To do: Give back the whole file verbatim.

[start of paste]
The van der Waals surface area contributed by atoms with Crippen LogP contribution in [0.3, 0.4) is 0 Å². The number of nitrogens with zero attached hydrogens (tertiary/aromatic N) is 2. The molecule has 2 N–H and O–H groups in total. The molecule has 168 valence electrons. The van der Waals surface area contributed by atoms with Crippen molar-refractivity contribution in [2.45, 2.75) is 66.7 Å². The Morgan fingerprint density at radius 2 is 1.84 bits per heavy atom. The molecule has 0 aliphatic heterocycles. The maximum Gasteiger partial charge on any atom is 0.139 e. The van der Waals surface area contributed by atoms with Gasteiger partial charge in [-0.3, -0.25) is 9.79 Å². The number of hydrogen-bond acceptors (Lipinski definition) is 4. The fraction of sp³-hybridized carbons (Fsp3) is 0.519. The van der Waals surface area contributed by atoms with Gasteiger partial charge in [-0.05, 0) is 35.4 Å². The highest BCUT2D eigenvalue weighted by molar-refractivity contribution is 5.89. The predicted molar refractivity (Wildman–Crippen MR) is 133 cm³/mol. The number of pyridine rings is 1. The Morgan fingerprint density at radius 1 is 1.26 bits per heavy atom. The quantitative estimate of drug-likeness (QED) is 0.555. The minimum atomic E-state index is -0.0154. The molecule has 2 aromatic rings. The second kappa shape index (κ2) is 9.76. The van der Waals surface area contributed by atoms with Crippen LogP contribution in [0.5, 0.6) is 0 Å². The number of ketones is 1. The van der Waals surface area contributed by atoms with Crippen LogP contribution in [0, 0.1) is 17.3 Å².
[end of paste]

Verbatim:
The van der Waals surface area contributed by atoms with Crippen LogP contribution in [0.3, 0.4) is 0 Å². The number of nitrogens with zero attached hydrogens (tertiary/aromatic N) is 2. The molecule has 2 N–H and O–H groups in total. The molecule has 168 valence electrons. The van der Waals surface area contributed by atoms with Crippen molar-refractivity contribution in [2.45, 2.75) is 66.7 Å². The Morgan fingerprint density at radius 2 is 1.84 bits per heavy atom. The molecule has 0 aliphatic heterocycles. The maximum Gasteiger partial charge on any atom is 0.139 e. The van der Waals surface area contributed by atoms with Gasteiger partial charge in [-0.3, -0.25) is 9.79 Å². The number of hydrogen-bond acceptors (Lipinski definition) is 4. The fraction of sp³-hybridized carbons (Fsp3) is 0.519. The van der Waals surface area contributed by atoms with Gasteiger partial charge in [-0.05, 0) is 35.4 Å². The highest BCUT2D eigenvalue weighted by molar-refractivity contribution is 5.89. The predicted molar refractivity (Wildman–Crippen MR) is 133 cm³/mol. The number of pyridine rings is 1. The Morgan fingerprint density at radius 1 is 1.26 bits per heavy atom. The quantitative estimate of drug-likeness (QED) is 0.555. The minimum atomic E-state index is -0.0154. The molecule has 2 aromatic rings. The second kappa shape index (κ2) is 9.76. The van der Waals surface area contributed by atoms with Crippen LogP contribution in [0.5, 0.6) is 0 Å². The number of ketones is 1. The van der Waals surface area contributed by atoms with Crippen LogP contribution in [0, 0.1) is 17.3 Å².